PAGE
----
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Wireless Surround System Debuts

A wireless 5.1-channel surround-sound system from SoundOn will be available in the fourth quarter and will be followed in 2008 by wireless PC speakers, a sound-bar-type speaker with wireless subwoofer, and a device for transmitting PC and iPod music wirelessly to an existing sound system.

SoundOn, which also market wireless-RF headphones, uses 2.4GHz adaptive frequency-hopping (AFH) spread spectrum technology to transmit uncompressed 48kHz/16-bit CD-quality audio.

The surround sound system is the $599-suggested WHT-510, promoted as the first surround sound system with wireless speakers for all channels, not just the surround channels. The system consists of four wireless bookshelf speakers, a wireless horizontal center channel- speaker, and a wireless subwoofer. No sources are included. The center channel incorporates front-panel controls, wireless transmitter with 75-foot range, and Dolby Digital 5.1 decoder. The center channel also incorporates an IR eye for use with included remote. Total system output is said to be 840 watts, and latency is said to be only 15ms.

“There is finally a solution for those who either cannot afford the high cost of instillation or whose living space literally doesn’t allow wires to go where they need to go,” said sales and marketing VP Shaun Hong.

The WHT-510 will be available in the fourth quarter in Costco and QVC and in the first quarter in Sam’s Club.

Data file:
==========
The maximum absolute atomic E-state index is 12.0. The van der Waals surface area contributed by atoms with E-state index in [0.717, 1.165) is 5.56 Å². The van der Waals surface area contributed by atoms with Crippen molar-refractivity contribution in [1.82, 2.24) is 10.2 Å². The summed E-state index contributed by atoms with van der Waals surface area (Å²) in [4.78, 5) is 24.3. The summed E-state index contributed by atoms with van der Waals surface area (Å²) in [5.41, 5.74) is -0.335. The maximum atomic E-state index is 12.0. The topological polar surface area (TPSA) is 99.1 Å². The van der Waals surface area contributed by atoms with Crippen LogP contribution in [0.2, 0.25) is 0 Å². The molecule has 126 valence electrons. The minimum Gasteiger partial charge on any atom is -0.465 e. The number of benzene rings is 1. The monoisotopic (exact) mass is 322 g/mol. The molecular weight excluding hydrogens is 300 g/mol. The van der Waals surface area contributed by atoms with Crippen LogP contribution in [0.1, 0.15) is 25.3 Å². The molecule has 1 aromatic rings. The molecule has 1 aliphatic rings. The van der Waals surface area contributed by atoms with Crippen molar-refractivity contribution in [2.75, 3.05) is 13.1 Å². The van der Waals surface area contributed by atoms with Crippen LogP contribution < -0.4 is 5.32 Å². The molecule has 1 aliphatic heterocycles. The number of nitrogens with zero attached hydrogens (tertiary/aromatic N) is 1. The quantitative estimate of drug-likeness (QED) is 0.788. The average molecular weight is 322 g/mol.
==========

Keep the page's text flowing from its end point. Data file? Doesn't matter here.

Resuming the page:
SoundOn’s 2008 products include a $399-suggested soundbar-type 2.1-channel speaker with wireless subwoofer and wired iPod dock. Another planned product is the SoundHopper, which consists of a pocket-size 2.4GHz transmitter that plugs into a PC’s 3.5mm audio jack to send PC-stored music to a receiver plugged into a stereo system. Pricing wasn’t announced.

Also planned: a $149-suggested three-piece wireless PC speaker system and two wireless iPod headphones at a suggested $99 and $149.

The company already offers a pair of wireless headphones with built-in microphone and multiple drivers per side to deliver Dolby Digital 5.1 surround sound for home theater or gaming use at a suggested $249. One of them, the WHP-510, connects to DVD players, gaming consoles and TVs via coaxial or optical digital cables, and it takes stereo line inputs for use with MP3 players. Its transmitter sends audio to up to four headphones at a time at up to 100 feet. The headphone’s rechargeable batteries last up to six hours of continuous use.

Another headphone, the 5.1-channel surround-sound PHS-600, is a wired model with built-in mike at a suggested $69. It plugs into a PC’s USB port and is targeted to gamers, Internet callers and video viewers.

A wireless stereo headphone at a suggested $149 is packaged with a portable wireless transmitter for use with MP3 players and other audio sources.

All of the products use AFH technology to prevent interference, said Hong. “All of our products stay on the clearest channel until the next clearest channel is available, at which point the device adapts to this channel,” he said.